Can a smart speaker be used to spy on your heartbeat?

Amazon Echo

(Image credit: Amazon)

A smart speaker, such as an Amazon Echo or Google Home, could potentially be used to remotely track and monitor a person’s heartbeat. That’s the findings of researchers at the University of the Chinese Academy of Sciences in Beijing and the University of Massachusetts.

While the potential benefits to health and wellbeing are substantial, giving us access to fitness routines and easy contact with loved ones, there are also risks that these systems could be abused by hackers looking to break in when nobody’s home. 

The smart speakers we have in our homes might not be ready to track our vitals just yet, but Google and Amazon could have a battle ahead to convince users that the risks outweigh the rewards if they want to implement these features.

How is someone’s heartbeat tracked?

For their tests, the researchers used an off-the-shelf JBL Jembe and a MacBook Pro laptop with a microphone to create their own prototype smart speaker. While not identical to an Alexa device the team stressed in their report that special, dedicated hardware was not used and they believe their results show any popular smart speaker could pull off the same feat.

Their device was able to detect a heartbeat by firing off a sound wave and then detecting the signal that reflects back. By filtering out noise and conducting some complex mathematics, the team could find a person’s heartbeat within that returned signal and monitor it.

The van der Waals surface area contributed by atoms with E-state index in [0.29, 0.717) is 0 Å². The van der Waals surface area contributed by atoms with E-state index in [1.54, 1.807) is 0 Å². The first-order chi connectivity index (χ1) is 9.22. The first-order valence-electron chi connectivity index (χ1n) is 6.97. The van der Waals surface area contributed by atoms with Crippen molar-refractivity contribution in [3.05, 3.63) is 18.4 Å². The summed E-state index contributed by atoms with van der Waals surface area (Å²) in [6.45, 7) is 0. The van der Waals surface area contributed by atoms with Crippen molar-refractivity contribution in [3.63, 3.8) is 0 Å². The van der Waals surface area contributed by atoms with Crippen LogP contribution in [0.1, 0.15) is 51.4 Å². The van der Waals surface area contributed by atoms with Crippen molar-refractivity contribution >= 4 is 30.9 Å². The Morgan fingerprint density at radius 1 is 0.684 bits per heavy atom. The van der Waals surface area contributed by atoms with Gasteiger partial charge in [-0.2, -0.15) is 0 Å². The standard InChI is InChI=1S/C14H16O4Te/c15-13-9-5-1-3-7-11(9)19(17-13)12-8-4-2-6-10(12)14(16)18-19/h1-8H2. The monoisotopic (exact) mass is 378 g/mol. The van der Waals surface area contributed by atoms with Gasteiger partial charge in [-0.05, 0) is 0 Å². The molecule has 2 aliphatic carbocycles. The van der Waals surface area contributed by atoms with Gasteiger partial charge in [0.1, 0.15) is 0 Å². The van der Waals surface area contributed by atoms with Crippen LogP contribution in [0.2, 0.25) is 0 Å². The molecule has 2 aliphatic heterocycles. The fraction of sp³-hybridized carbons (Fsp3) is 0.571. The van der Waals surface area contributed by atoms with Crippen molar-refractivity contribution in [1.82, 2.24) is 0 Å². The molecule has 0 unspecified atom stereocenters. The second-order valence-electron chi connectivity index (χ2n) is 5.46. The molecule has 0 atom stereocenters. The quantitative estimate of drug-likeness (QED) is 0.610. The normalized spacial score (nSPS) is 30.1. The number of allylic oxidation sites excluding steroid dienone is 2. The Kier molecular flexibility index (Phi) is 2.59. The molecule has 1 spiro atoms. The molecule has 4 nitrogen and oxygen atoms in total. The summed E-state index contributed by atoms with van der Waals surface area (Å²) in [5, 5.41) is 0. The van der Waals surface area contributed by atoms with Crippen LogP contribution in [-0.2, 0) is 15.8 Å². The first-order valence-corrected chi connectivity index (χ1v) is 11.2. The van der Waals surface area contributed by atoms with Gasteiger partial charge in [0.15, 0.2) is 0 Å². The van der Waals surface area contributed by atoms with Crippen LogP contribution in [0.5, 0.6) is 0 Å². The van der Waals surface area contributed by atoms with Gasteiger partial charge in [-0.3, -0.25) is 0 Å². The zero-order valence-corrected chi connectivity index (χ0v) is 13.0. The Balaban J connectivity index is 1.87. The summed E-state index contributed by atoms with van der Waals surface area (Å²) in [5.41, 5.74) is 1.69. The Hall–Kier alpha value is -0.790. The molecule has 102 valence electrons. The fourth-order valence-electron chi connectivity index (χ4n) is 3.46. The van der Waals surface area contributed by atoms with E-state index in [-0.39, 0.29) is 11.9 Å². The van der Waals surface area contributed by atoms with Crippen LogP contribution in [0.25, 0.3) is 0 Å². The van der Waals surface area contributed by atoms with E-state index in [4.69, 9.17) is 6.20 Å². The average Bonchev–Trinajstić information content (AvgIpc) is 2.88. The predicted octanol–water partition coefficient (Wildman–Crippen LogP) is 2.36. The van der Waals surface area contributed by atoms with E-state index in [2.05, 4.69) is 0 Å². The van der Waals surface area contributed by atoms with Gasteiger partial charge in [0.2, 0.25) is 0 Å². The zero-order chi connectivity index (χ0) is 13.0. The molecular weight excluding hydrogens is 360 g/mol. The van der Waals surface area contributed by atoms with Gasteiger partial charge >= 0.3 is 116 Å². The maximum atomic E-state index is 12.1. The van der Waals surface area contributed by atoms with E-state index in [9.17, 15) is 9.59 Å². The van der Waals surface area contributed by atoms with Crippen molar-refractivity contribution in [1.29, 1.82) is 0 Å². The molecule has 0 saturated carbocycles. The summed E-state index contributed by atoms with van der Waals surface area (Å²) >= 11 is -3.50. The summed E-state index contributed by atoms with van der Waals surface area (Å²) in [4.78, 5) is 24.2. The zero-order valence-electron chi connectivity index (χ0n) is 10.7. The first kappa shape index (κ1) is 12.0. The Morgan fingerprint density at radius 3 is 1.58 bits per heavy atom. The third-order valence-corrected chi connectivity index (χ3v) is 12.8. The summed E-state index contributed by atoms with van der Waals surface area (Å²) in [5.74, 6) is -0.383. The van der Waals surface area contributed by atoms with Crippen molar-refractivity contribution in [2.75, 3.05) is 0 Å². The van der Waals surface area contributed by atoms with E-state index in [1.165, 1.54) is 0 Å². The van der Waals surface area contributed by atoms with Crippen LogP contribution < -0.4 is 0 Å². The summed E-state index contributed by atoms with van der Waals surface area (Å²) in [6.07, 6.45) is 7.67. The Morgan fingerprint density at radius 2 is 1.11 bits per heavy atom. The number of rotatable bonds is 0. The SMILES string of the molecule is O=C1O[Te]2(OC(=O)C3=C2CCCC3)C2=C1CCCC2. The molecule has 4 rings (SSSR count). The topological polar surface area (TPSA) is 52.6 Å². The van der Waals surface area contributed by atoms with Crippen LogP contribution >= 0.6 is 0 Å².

However, their results left a little to be desired; multiple heartbeats being present, as well as the distance from and angle of the speaker all impacted the results. On top of this, even minimal activity like constant typing on a keyboard can be enough to distort the signal greatly and make monitoring a heart rate difficult.

Risk Vs. Reward

In and of itself, adding a heartbeat monitor to smart speakers wouldn’t be awful. For the most vulnerable it could help detect irregular heart rate patterns and alert medical professionals that something is wrong. The research team also hoped the system could find other uses in fall detection or even gesture recognition. But as with all things, this same software could be used more nefariously.

If a hacker gained access to the smart speakers, they could determine if a house is empty before breaking in. They might even detect the heartbeats of any pets that could also be standing watch. The list of options for manipulation is lengthy, which begs the question: is this tech worth the risk?

Amazon, Google, and other smart speaker manufacturers will have to make sure their systems are as secure as possible to reduce the risk that hackers might pose. If they don’t, they may lose customers to privacy fears in a heartbeat.

February 2, 2021
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